Long story short: WonderWorks is definitely worth a visit.
This bright yellow painted restaurant and motel is known for its 72 ounce (4.5 pounds or 2.04 kg) steak that comes free of charge, if you can eat it and all side dishes within 1 hour. You will be seated at a special table with a big clock and nobody is allowed to help you. If you fail, then it costs you $72.
If you master this challenge, which they do since 1960, then your meal is free and you can add your name on the list of steak heroes which, at the time of me writing this, has 9872 entries.
In case that you are not up to such a beefy challenge, don’t worry, this is also a normal steakhouse and brewery with regular-sized portions.
In 1974, ten Cadillacs (1949-1963) were buried nose-first in the ground on private land on the outskirts of Amarillo as a public art installation and sculpture.
In 1997, the Cadillacs were moved 2 miles west to their current location. Still located on private land and visible from the highway 40, people are encouraged to visit (drive along the frontage road, park nearby and walking through the unlocked gate) and spray-paint graffiti on the vehicles. Yes, you read that right!
James Brown’s music video of the 1985 song "Living in America" features images of Cadillac Ranch and so does Brooks & Dunn’s 2009 song "Honky Tonk Stomp".
Bruce Springsteen and Chris LeDoux have songs called "Cadillac Ranch".
If you are interested in seeing odd things, look no further. The World's Tallest Filing Cabinet stands in Burlington, it is easily accessible and there is no admission. It was built in 2002 by welding filing cabinets on top of each other. By now, the cabinets are pretty rusty and some are being used by birds for nesting.
Located near an onramp to US Highway 30 in Chester, you will need to be careful when you visit this attraction and find a parking sport across the road, e.g. the gas station.
The teapot is 14 ft (4.3 m) tall and 14 ft in diameter
The teapot was originally a large barrel shaped Hires Root Beer sign. After it was brought to Chester in 1938, it was converted into the teapot.
Remember the Peachoid in the Netflix series, House of Cards? Look no further, it is located in Gaffney, SC.
The Peachoid is a 135 ft (41 m) tall water tower made from steel and concrete which holds 1 mio gallons (3.8 mio liters) of water and was built in 1981. The original paint job used 50 gallons of paint in more than 20 colors and was redone in 2015.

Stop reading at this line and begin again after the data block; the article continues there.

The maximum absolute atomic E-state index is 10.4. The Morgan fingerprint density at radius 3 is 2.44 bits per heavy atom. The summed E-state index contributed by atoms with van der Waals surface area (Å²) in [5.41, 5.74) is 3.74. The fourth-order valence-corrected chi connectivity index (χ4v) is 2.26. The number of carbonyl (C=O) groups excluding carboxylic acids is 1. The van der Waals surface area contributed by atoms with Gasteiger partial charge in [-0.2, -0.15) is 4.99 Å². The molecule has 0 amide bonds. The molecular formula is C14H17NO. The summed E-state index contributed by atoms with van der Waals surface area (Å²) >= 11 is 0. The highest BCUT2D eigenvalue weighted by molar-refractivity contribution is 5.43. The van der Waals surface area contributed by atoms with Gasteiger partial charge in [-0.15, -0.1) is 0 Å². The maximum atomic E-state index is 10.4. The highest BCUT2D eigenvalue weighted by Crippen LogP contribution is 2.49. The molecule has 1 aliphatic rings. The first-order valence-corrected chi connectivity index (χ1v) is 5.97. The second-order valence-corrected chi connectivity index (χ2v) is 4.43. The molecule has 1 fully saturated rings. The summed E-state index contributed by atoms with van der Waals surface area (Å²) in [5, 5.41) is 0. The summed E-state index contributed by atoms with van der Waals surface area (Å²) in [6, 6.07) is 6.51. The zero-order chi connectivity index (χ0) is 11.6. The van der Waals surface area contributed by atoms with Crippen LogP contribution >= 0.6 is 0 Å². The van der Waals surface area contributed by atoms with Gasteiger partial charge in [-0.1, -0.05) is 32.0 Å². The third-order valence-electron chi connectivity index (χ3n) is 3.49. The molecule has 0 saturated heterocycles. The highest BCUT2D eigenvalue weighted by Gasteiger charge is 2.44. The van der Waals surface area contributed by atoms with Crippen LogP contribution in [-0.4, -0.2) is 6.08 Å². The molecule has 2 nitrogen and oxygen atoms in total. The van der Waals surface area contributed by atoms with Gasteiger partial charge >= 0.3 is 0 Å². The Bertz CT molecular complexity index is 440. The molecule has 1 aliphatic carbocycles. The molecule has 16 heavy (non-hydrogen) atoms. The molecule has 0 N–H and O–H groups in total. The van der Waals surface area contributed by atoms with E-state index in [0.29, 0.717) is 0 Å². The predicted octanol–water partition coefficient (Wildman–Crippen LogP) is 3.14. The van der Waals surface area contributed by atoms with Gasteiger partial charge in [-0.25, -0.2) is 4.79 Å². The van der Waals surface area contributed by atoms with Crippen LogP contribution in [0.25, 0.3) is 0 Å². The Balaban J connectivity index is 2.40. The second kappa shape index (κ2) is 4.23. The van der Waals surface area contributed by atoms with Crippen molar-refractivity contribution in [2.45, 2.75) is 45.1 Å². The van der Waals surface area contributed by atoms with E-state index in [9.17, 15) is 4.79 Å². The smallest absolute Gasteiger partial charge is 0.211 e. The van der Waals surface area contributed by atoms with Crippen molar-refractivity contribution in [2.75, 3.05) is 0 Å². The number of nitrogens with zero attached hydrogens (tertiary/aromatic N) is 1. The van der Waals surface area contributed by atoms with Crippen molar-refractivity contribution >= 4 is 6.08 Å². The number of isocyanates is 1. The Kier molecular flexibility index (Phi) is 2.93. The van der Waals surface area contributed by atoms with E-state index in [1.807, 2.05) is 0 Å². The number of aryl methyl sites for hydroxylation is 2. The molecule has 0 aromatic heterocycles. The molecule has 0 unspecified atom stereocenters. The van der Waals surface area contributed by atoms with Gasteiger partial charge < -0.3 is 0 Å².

Why a peachoid, you ask? Well, California is by far the biggest peach producing state in the US (498k tons in 2019), and South Carolina is a distant second with 75k tons. If you guessed Georgia, well they are a distant third with a production of 39k tons in 2019.
Of all fruits harvested in South Carolina, peaches are number one, five times more by value than melons which come in second.
Built in 1927 across the road where it stands today, the Bedford Coffee Pot was a restaurant that served hot dogs, hamburgers and ice cream and, across the road, fuel to motorists who traveled the Lincoln Highway which was the US’s first coast-to-coast highway. In 1937 it was converted into a bar with an adjacent hotel. After changing owners several times, the Coffee Pot was in severe disrepair in the 1990s and was close to being torn down. Fortunately, in 2003, the building changed ownership again, was moved to its current location in 2004 and then restored.
There is a historic marker in front of the building and you can look through the windows. The building is typically open during the Bedford Fall Foliage Festival in October but during the rest of the year there are no regular opening hours.
Erected in 1980, Paisano Pete is the mascot of the town of Fort Stockton, TX. It was the world’s largest roadrunner until a massive roadrunner statue in Las Cruces, NM claimed its place in 1993.
Paisano Pete, which means peasant Pete, is 11 feet tall and 22 feet long and got its name through a naming competition in which the name was chosen and the winner got $50.
Originally built in 1990 on a farm in Hunt, TX, Stonehenge was relocated to its current location in 2010 when the land was sold. A sign at the site clarifies: "Stonehenge II is not a replica; it is about 2/3 the size of the original, and it is not oriented to the sun, as is the original. Rather, it is Hill's impression, in steel and concrete, of the nearly 5,000 year old circle of stones on the Salisbury Plain.".
Besides the Stonehenge structure, the site also shows two 13ft tall Moai (from Easter Island) imitations.
Poteet is the self-proclaimed strawberry capital of Texas and the city celebrates it with the Poteet Strawberry Festival every year. Unsurprisingly, you can find symbols of Poteet’s love for the red fruit all over town. The crowning achievement is the 130ft water tower decorated as the world’s largest strawberry monument. If front of the volunteer fire department there is a 7ft tall strawberry concrete monument (map).